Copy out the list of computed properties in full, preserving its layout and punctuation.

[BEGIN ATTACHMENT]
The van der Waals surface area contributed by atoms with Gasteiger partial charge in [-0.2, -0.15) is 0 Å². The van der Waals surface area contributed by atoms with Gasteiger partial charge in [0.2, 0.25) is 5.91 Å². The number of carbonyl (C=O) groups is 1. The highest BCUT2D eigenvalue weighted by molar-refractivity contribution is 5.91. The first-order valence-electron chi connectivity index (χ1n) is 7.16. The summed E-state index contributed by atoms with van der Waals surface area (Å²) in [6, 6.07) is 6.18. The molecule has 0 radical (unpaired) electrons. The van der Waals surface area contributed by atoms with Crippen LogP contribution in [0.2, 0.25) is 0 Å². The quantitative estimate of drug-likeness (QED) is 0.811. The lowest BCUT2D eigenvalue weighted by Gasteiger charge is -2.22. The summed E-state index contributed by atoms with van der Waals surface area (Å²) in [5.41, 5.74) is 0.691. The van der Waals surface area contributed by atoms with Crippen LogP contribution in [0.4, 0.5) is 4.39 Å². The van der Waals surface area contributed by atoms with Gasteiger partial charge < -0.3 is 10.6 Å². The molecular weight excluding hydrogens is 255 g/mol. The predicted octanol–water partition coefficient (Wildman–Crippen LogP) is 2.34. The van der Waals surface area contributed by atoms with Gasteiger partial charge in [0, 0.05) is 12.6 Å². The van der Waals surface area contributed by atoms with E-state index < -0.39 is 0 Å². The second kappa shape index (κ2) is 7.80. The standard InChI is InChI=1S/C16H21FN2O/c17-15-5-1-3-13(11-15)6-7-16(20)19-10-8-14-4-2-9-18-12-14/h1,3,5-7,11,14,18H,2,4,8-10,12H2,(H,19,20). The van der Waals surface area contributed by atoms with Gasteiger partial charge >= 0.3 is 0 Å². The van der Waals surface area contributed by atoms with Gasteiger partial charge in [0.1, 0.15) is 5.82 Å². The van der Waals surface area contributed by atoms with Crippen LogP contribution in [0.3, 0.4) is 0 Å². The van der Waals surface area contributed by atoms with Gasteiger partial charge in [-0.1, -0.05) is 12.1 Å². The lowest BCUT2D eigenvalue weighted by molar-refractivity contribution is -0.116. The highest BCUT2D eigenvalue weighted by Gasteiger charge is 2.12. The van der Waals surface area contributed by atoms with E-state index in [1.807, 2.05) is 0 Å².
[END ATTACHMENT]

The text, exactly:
The van der Waals surface area contributed by atoms with Gasteiger partial charge in [-0.2, -0.15) is 0 Å². The van der Waals surface area contributed by atoms with Gasteiger partial charge in [0.2, 0.25) is 5.91 Å². The number of carbonyl (C=O) groups is 1. The highest BCUT2D eigenvalue weighted by molar-refractivity contribution is 5.91. The first-order valence-electron chi connectivity index (χ1n) is 7.16. The summed E-state index contributed by atoms with van der Waals surface area (Å²) in [6, 6.07) is 6.18. The molecule has 0 radical (unpaired) electrons. The van der Waals surface area contributed by atoms with Crippen LogP contribution in [0.2, 0.25) is 0 Å². The quantitative estimate of drug-likeness (QED) is 0.811. The lowest BCUT2D eigenvalue weighted by Gasteiger charge is -2.22. The summed E-state index contributed by atoms with van der Waals surface area (Å²) in [5.41, 5.74) is 0.691. The van der Waals surface area contributed by atoms with Crippen LogP contribution in [0.4, 0.5) is 4.39 Å². The van der Waals surface area contributed by atoms with Gasteiger partial charge < -0.3 is 10.6 Å². The molecular weight excluding hydrogens is 255 g/mol. The predicted octanol–water partition coefficient (Wildman–Crippen LogP) is 2.34. The van der Waals surface area contributed by atoms with Gasteiger partial charge in [0, 0.05) is 12.6 Å². The van der Waals surface area contributed by atoms with E-state index < -0.39 is 0 Å². The second kappa shape index (κ2) is 7.80. The standard InChI is InChI=1S/C16H21FN2O/c17-15-5-1-3-13(11-15)6-7-16(20)19-10-8-14-4-2-9-18-12-14/h1,3,5-7,11,14,18H,2,4,8-10,12H2,(H,19,20). The van der Waals surface area contributed by atoms with Gasteiger partial charge >= 0.3 is 0 Å². The van der Waals surface area contributed by atoms with Gasteiger partial charge in [0.1, 0.15) is 5.82 Å². The van der Waals surface area contributed by atoms with Crippen LogP contribution in [0.3, 0.4) is 0 Å². The van der Waals surface area contributed by atoms with Gasteiger partial charge in [-0.1, -0.05) is 12.1 Å². The lowest BCUT2D eigenvalue weighted by molar-refractivity contribution is -0.116. The highest BCUT2D eigenvalue weighted by Gasteiger charge is 2.12. The van der Waals surface area contributed by atoms with E-state index in [1.807, 2.05) is 0 Å².